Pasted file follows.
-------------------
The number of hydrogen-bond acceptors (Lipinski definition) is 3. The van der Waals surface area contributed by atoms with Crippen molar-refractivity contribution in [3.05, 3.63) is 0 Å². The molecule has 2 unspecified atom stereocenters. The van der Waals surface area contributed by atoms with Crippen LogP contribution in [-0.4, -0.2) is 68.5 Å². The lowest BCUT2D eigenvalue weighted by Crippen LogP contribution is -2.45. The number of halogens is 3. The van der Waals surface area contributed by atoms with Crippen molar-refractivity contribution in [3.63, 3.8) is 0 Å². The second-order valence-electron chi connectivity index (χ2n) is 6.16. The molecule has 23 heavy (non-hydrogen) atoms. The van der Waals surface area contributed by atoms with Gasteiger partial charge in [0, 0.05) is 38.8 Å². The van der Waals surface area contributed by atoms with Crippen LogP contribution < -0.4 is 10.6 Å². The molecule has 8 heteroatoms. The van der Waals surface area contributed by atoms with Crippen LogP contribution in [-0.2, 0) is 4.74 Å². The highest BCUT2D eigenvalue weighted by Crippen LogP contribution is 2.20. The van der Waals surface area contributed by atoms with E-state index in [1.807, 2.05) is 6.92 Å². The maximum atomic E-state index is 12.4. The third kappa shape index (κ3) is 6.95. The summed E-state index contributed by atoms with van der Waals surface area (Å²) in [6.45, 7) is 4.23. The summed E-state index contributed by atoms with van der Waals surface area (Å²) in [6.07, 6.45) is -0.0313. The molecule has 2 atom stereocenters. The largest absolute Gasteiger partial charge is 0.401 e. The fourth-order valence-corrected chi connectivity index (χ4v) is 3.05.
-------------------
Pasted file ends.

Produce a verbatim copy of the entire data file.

The number of hydrogen-bond acceptors (Lipinski definition) is 3. The van der Waals surface area contributed by atoms with Crippen molar-refractivity contribution in [3.05, 3.63) is 0 Å². The molecule has 2 unspecified atom stereocenters. The van der Waals surface area contributed by atoms with Crippen LogP contribution in [-0.4, -0.2) is 68.5 Å². The lowest BCUT2D eigenvalue weighted by Crippen LogP contribution is -2.45. The number of halogens is 3. The van der Waals surface area contributed by atoms with Crippen molar-refractivity contribution in [3.63, 3.8) is 0 Å². The second-order valence-electron chi connectivity index (χ2n) is 6.16. The molecule has 23 heavy (non-hydrogen) atoms. The van der Waals surface area contributed by atoms with Gasteiger partial charge in [0, 0.05) is 38.8 Å². The van der Waals surface area contributed by atoms with Crippen LogP contribution < -0.4 is 10.6 Å². The molecule has 8 heteroatoms. The van der Waals surface area contributed by atoms with Crippen LogP contribution in [-0.2, 0) is 4.74 Å². The highest BCUT2D eigenvalue weighted by Crippen LogP contribution is 2.20. The van der Waals surface area contributed by atoms with E-state index in [1.807, 2.05) is 6.92 Å². The maximum atomic E-state index is 12.4. The third kappa shape index (κ3) is 6.95. The summed E-state index contributed by atoms with van der Waals surface area (Å²) in [6.45, 7) is 4.23. The summed E-state index contributed by atoms with van der Waals surface area (Å²) in [6.07, 6.45) is -0.0313. The molecule has 2 atom stereocenters. The largest absolute Gasteiger partial charge is 0.401 e. The fourth-order valence-corrected chi connectivity index (χ4v) is 3.05.